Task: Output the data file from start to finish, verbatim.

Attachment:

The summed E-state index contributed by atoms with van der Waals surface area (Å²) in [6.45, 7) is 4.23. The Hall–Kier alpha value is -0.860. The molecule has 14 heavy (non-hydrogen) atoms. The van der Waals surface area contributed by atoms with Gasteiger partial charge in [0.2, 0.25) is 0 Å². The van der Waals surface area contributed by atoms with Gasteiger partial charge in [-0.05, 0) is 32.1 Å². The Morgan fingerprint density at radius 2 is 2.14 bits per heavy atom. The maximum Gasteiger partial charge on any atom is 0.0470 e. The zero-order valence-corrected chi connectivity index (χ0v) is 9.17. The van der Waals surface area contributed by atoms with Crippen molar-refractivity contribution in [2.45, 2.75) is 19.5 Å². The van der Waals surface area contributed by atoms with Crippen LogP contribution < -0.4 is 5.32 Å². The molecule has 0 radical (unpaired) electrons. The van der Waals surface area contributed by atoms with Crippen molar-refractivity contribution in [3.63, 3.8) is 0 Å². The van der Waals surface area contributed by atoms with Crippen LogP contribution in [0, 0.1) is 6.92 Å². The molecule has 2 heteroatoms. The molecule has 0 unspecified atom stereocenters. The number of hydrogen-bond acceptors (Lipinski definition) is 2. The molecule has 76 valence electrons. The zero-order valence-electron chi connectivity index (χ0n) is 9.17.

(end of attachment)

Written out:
The summed E-state index contributed by atoms with van der Waals surface area (Å²) in [6.45, 7) is 4.23. The Hall–Kier alpha value is -0.860. The molecule has 14 heavy (non-hydrogen) atoms. The van der Waals surface area contributed by atoms with Gasteiger partial charge in [0.2, 0.25) is 0 Å². The van der Waals surface area contributed by atoms with Gasteiger partial charge in [-0.05, 0) is 32.1 Å². The Morgan fingerprint density at radius 2 is 2.14 bits per heavy atom. The maximum Gasteiger partial charge on any atom is 0.0470 e. The zero-order valence-corrected chi connectivity index (χ0v) is 9.17. The van der Waals surface area contributed by atoms with Crippen molar-refractivity contribution in [2.45, 2.75) is 19.5 Å². The van der Waals surface area contributed by atoms with Crippen LogP contribution < -0.4 is 5.32 Å². The molecule has 0 radical (unpaired) electrons. The van der Waals surface area contributed by atoms with Crippen molar-refractivity contribution in [3.63, 3.8) is 0 Å². The van der Waals surface area contributed by atoms with Crippen LogP contribution in [0, 0.1) is 6.92 Å². The molecule has 2 heteroatoms. The molecule has 0 unspecified atom stereocenters. The number of hydrogen-bond acceptors (Lipinski definition) is 2. The molecule has 76 valence electrons. The zero-order valence-electron chi connectivity index (χ0n) is 9.17.